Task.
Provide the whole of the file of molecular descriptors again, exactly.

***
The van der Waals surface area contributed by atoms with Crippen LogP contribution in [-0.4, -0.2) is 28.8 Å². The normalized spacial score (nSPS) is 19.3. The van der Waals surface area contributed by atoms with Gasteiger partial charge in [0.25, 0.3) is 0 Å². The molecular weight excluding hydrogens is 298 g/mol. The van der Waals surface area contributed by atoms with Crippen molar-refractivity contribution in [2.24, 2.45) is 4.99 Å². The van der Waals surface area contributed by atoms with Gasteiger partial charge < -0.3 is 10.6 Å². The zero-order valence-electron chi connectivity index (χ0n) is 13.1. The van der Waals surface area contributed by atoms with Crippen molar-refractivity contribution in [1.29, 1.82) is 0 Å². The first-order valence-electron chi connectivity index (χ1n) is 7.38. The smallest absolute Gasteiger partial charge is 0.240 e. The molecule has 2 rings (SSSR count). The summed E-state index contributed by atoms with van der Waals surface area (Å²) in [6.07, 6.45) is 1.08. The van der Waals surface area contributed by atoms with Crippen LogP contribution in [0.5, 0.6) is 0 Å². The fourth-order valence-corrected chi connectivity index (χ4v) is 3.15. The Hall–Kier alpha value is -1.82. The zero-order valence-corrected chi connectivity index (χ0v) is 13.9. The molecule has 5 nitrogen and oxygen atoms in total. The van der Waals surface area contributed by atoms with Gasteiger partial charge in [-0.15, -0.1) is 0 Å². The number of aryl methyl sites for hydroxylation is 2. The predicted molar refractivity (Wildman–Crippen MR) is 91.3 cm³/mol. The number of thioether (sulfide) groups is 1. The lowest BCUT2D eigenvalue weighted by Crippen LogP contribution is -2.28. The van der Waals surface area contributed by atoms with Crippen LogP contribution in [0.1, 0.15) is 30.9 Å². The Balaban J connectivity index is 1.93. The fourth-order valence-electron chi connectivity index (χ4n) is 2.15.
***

The van der Waals surface area contributed by atoms with Crippen LogP contribution in [-0.4, -0.2) is 28.8 Å². The normalized spacial score (nSPS) is 19.3. The van der Waals surface area contributed by atoms with Gasteiger partial charge in [0.25, 0.3) is 0 Å². The molecular weight excluding hydrogens is 298 g/mol. The van der Waals surface area contributed by atoms with Crippen molar-refractivity contribution in [2.24, 2.45) is 4.99 Å². The van der Waals surface area contributed by atoms with Gasteiger partial charge < -0.3 is 10.6 Å². The zero-order valence-electron chi connectivity index (χ0n) is 13.1. The van der Waals surface area contributed by atoms with Crippen molar-refractivity contribution in [1.29, 1.82) is 0 Å². The first-order valence-electron chi connectivity index (χ1n) is 7.38. The smallest absolute Gasteiger partial charge is 0.240 e. The molecule has 2 rings (SSSR count). The summed E-state index contributed by atoms with van der Waals surface area (Å²) in [6.07, 6.45) is 1.08. The van der Waals surface area contributed by atoms with Crippen LogP contribution in [0.5, 0.6) is 0 Å². The fourth-order valence-corrected chi connectivity index (χ4v) is 3.15. The Hall–Kier alpha value is -1.82. The zero-order valence-corrected chi connectivity index (χ0v) is 13.9. The molecule has 5 nitrogen and oxygen atoms in total. The van der Waals surface area contributed by atoms with Gasteiger partial charge in [-0.15, -0.1) is 0 Å². The number of aryl methyl sites for hydroxylation is 2. The predicted molar refractivity (Wildman–Crippen MR) is 91.3 cm³/mol. The number of thioether (sulfide) groups is 1. The lowest BCUT2D eigenvalue weighted by Crippen LogP contribution is -2.28. The van der Waals surface area contributed by atoms with Crippen LogP contribution in [0.1, 0.15) is 30.9 Å². The Balaban J connectivity index is 1.93. The fourth-order valence-electron chi connectivity index (χ4n) is 2.15.